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2 Hunt. It would seem strange unto him when he
Lord. Take him up gently, and to bed with him ; And each one to his office when he wakes.
[Some bear out Sly. A trumpet sounds. Sirrah, go see what trumpet 'tis that sounds:
Belike, some noble gentleman, that means,
Re-enter a Servant.
How now? who is it?
An it please your honor,
Lord. Bid them come near.
Now, fellows, you are welcome. 1 Play. We thank your honor. Lord. Do you intend to stay with me to-night? 2 Play. So please your lordship to accept our duty.' Lord. With all my heart.- This fellow I re
member, Since once he played a farmer's eldest son ;'Twas where you wooed the gentlewoman'so well. I have forgot your name; but, sure, that part Was aptly fitted, and naturally performed.
1 Play. I think 'twas Soto that your honor means.” Lord. 'Tis very true ;—thou didst it excellent.Well, you are come to me in happy time; The rather for I have some sport in hand, Wherein your cunning can assist me much. There is a lord will hear you play to-night: But I am doubtful of your modesties; Lest, over-eyeing of his odd behavior, (For yet his honor never heard a play,) You break into some merry passion, And so offend him ; for I tell you, sirs, If you should smile, he grows impatient.
i It was in old times customary for players to travel in companies, and offer their service at great houses.
2 The old copy prefixes the name of Sincklo to this line, who was an actor in the same company with Shakspeare. Soto is a character in Beaumont and Fletcher's Woman Pleased; he is a farmer's elulest son, but he does not woo any gentlewoman.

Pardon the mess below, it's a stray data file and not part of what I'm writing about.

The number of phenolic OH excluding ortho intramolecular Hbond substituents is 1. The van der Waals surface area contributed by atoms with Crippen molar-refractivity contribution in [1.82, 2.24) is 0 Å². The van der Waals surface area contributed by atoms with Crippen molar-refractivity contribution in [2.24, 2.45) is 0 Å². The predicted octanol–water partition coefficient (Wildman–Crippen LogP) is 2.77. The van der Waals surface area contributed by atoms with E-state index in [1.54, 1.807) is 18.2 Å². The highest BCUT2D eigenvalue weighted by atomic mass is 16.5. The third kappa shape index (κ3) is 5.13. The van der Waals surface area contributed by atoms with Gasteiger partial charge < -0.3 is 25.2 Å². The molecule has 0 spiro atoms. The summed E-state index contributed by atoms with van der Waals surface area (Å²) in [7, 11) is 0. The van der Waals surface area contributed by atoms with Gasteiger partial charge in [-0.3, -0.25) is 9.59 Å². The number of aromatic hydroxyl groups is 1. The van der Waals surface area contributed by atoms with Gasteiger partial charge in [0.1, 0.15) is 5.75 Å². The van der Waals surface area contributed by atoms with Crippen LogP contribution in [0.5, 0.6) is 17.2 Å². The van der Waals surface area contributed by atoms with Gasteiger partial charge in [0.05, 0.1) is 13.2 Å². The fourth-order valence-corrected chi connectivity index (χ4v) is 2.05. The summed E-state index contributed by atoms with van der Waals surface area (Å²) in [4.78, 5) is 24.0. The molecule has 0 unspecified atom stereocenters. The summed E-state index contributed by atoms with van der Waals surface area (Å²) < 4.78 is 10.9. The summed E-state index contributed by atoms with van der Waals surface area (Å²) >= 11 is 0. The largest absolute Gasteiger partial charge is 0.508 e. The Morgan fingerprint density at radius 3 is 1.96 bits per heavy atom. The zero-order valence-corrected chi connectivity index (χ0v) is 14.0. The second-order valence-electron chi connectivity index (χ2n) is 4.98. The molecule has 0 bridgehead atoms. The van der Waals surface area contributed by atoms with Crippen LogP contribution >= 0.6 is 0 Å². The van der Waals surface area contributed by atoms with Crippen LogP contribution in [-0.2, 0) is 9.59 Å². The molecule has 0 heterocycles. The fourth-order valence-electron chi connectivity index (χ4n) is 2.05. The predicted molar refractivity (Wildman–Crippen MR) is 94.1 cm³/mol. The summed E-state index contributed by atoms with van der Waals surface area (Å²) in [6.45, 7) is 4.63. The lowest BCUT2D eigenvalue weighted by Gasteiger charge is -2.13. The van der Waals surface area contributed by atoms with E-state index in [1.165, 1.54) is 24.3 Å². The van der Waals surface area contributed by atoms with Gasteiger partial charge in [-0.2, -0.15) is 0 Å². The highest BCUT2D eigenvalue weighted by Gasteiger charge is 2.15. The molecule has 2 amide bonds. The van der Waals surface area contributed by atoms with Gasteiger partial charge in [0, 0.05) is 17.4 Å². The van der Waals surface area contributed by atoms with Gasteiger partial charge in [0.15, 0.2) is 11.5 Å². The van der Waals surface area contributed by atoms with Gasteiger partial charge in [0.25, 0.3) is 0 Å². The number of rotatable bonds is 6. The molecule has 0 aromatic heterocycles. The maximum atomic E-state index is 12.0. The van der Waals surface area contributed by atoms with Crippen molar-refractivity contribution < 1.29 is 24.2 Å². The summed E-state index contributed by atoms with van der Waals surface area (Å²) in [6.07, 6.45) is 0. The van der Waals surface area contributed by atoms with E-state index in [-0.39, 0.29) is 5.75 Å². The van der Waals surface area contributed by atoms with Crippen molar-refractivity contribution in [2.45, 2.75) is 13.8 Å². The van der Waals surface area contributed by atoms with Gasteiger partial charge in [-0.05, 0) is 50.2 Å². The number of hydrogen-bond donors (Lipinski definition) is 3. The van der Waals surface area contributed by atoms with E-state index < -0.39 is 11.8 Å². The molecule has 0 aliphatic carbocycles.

1 Play. Fear not, my lord; we can contain our
Lord. Go, sirrah, take them to the buttery,?
[Exeunt Servants and Players. Sirrah, go you to Bartholomew my page,
[To a Servant. And see him dressed in all suits like a lady: That done, conduct him to the drunkard's chamber, And call him-Madam, do him obeisance. Tell him from me (as he will win my love) He bear himself with honorable action, Such as he hath observed in noble ladies Unto their lords, by them accomplished. Such duty to the drunkard let him do, With soft, low tongue, and lowly courtesy ; And say,—What is't your honor will command, Wherein your lady and your humble wife May show her duty, and make known her love ? And then—with kind embracements, tempting kisses, And with declining head into his bosom,Bid him shed tears, as being overjoyed To see her noble lord restored to health, Who, for twice: seven years, hath esteemed him * No better than a poor and loathsome beggar. And if the boy have not a woman's gist, To rain a shower of commanded tears, An onion will do well for such a shift; Which, in a napkin being close conveyed,
1 In the old play the dialogue is thus continued:-
“ San. (To the other.] Go get a dishclout to make cleyne your shooes, and Ile speak for the properties. (Erit Player.) My lord, we must have a shoulder of mutton for a property, and a little vinegre to make our divell roar.”
2 Pope remarks, in his preface to Shakspeare, that “the top of the profession were then mere players, not gentlemen of the stage; they were led into the bultery, not placed at the lord's table, or the lady's toilet.”
3 The old copy reads this. The emendation is Theobald's. 4 Him is used for himself, as in Chapman's Banquet of Sense, 1595: